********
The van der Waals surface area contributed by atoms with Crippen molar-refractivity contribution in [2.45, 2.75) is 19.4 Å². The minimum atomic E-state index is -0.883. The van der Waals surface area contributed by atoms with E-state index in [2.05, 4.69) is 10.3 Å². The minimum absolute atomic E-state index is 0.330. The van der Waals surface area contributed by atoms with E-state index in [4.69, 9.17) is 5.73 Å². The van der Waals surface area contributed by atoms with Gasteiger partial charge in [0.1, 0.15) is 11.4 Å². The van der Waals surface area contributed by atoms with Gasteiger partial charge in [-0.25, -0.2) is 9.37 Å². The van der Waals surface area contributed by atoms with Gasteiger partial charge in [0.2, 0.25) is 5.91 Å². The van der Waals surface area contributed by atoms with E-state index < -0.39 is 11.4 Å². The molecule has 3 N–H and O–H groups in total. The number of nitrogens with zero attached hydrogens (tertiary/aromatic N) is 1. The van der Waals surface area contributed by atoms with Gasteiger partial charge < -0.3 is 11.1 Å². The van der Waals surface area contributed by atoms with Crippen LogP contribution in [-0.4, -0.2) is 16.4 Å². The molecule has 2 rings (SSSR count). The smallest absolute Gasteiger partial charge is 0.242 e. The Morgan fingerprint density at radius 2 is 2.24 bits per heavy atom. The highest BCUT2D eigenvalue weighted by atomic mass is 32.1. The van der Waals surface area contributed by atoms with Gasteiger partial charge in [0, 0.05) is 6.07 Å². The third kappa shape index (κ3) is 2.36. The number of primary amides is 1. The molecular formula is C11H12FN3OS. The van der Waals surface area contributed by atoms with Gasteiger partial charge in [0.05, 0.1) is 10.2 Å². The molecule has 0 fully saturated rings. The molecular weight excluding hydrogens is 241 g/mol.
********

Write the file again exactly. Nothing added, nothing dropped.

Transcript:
The van der Waals surface area contributed by atoms with Crippen molar-refractivity contribution in [2.45, 2.75) is 19.4 Å². The minimum atomic E-state index is -0.883. The van der Waals surface area contributed by atoms with E-state index in [2.05, 4.69) is 10.3 Å². The minimum absolute atomic E-state index is 0.330. The van der Waals surface area contributed by atoms with E-state index in [4.69, 9.17) is 5.73 Å². The van der Waals surface area contributed by atoms with Gasteiger partial charge in [0.1, 0.15) is 11.4 Å². The van der Waals surface area contributed by atoms with Gasteiger partial charge in [-0.25, -0.2) is 9.37 Å². The van der Waals surface area contributed by atoms with Gasteiger partial charge in [0.2, 0.25) is 5.91 Å². The van der Waals surface area contributed by atoms with E-state index < -0.39 is 11.4 Å². The molecule has 3 N–H and O–H groups in total. The number of nitrogens with zero attached hydrogens (tertiary/aromatic N) is 1. The van der Waals surface area contributed by atoms with Gasteiger partial charge < -0.3 is 11.1 Å². The van der Waals surface area contributed by atoms with Crippen LogP contribution in [-0.4, -0.2) is 16.4 Å². The molecule has 2 rings (SSSR count). The smallest absolute Gasteiger partial charge is 0.242 e. The Morgan fingerprint density at radius 2 is 2.24 bits per heavy atom. The highest BCUT2D eigenvalue weighted by atomic mass is 32.1. The van der Waals surface area contributed by atoms with Gasteiger partial charge in [0, 0.05) is 6.07 Å². The third kappa shape index (κ3) is 2.36. The number of primary amides is 1. The molecular formula is C11H12FN3OS. The van der Waals surface area contributed by atoms with Gasteiger partial charge in [0.05, 0.1) is 10.2 Å². The molecule has 0 fully saturated rings. The molecular weight excluding hydrogens is 241 g/mol.